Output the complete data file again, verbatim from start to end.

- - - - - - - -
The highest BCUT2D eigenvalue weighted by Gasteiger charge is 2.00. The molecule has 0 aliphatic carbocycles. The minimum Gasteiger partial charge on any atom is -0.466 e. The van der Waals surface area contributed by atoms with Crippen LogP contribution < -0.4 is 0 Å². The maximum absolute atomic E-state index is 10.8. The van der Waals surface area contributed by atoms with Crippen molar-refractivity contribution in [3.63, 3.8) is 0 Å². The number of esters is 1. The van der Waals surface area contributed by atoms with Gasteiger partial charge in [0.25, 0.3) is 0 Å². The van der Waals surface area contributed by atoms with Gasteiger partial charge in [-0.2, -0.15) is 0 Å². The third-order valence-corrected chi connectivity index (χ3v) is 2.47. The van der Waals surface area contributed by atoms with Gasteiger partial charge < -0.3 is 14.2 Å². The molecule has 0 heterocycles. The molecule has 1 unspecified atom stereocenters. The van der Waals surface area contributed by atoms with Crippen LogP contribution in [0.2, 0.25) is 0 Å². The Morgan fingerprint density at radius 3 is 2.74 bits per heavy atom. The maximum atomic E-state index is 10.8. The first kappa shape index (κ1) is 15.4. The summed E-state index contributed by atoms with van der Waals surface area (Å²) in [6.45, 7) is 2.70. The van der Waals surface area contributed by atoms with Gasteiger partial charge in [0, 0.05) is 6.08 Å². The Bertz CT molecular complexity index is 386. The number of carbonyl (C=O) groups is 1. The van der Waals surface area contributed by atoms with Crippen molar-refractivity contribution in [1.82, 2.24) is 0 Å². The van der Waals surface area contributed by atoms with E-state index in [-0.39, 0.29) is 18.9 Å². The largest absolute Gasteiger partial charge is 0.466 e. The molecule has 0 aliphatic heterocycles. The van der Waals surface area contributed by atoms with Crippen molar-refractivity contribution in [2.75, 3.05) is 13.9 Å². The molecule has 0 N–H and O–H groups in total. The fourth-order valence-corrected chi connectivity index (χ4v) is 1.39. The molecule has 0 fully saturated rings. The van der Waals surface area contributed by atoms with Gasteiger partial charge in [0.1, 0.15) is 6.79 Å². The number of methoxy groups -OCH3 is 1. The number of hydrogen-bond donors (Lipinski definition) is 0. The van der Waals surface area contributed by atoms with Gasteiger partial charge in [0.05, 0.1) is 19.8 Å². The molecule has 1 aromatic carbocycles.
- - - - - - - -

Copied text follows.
The highest BCUT2D eigenvalue weighted by Gasteiger charge is 2.00. The molecule has 0 aliphatic carbocycles. The minimum Gasteiger partial charge on any atom is -0.466 e. The van der Waals surface area contributed by atoms with Crippen LogP contribution < -0.4 is 0 Å². The maximum absolute atomic E-state index is 10.8. The van der Waals surface area contributed by atoms with Crippen molar-refractivity contribution in [3.63, 3.8) is 0 Å². The number of esters is 1. The van der Waals surface area contributed by atoms with Gasteiger partial charge in [0.25, 0.3) is 0 Å². The van der Waals surface area contributed by atoms with Gasteiger partial charge in [-0.2, -0.15) is 0 Å². The third-order valence-corrected chi connectivity index (χ3v) is 2.47. The van der Waals surface area contributed by atoms with Gasteiger partial charge < -0.3 is 14.2 Å². The molecule has 0 heterocycles. The molecule has 1 unspecified atom stereocenters. The van der Waals surface area contributed by atoms with Crippen LogP contribution in [0.2, 0.25) is 0 Å². The Morgan fingerprint density at radius 3 is 2.74 bits per heavy atom. The maximum atomic E-state index is 10.8. The first kappa shape index (κ1) is 15.4. The summed E-state index contributed by atoms with van der Waals surface area (Å²) in [6.45, 7) is 2.70. The van der Waals surface area contributed by atoms with Gasteiger partial charge in [0, 0.05) is 6.08 Å². The Bertz CT molecular complexity index is 386. The number of carbonyl (C=O) groups is 1. The van der Waals surface area contributed by atoms with Crippen molar-refractivity contribution in [1.82, 2.24) is 0 Å². The van der Waals surface area contributed by atoms with E-state index in [-0.39, 0.29) is 18.9 Å². The largest absolute Gasteiger partial charge is 0.466 e. The molecule has 0 aliphatic heterocycles. The van der Waals surface area contributed by atoms with Crippen molar-refractivity contribution in [2.75, 3.05) is 13.9 Å². The molecule has 0 N–H and O–H groups in total. The fourth-order valence-corrected chi connectivity index (χ4v) is 1.39. The molecule has 0 fully saturated rings. The van der Waals surface area contributed by atoms with Gasteiger partial charge in [0.1, 0.15) is 6.79 Å². The number of methoxy groups -OCH3 is 1. The number of hydrogen-bond donors (Lipinski definition) is 0. The van der Waals surface area contributed by atoms with Gasteiger partial charge in [0.05, 0.1) is 19.8 Å². The molecule has 1 aromatic carbocycles.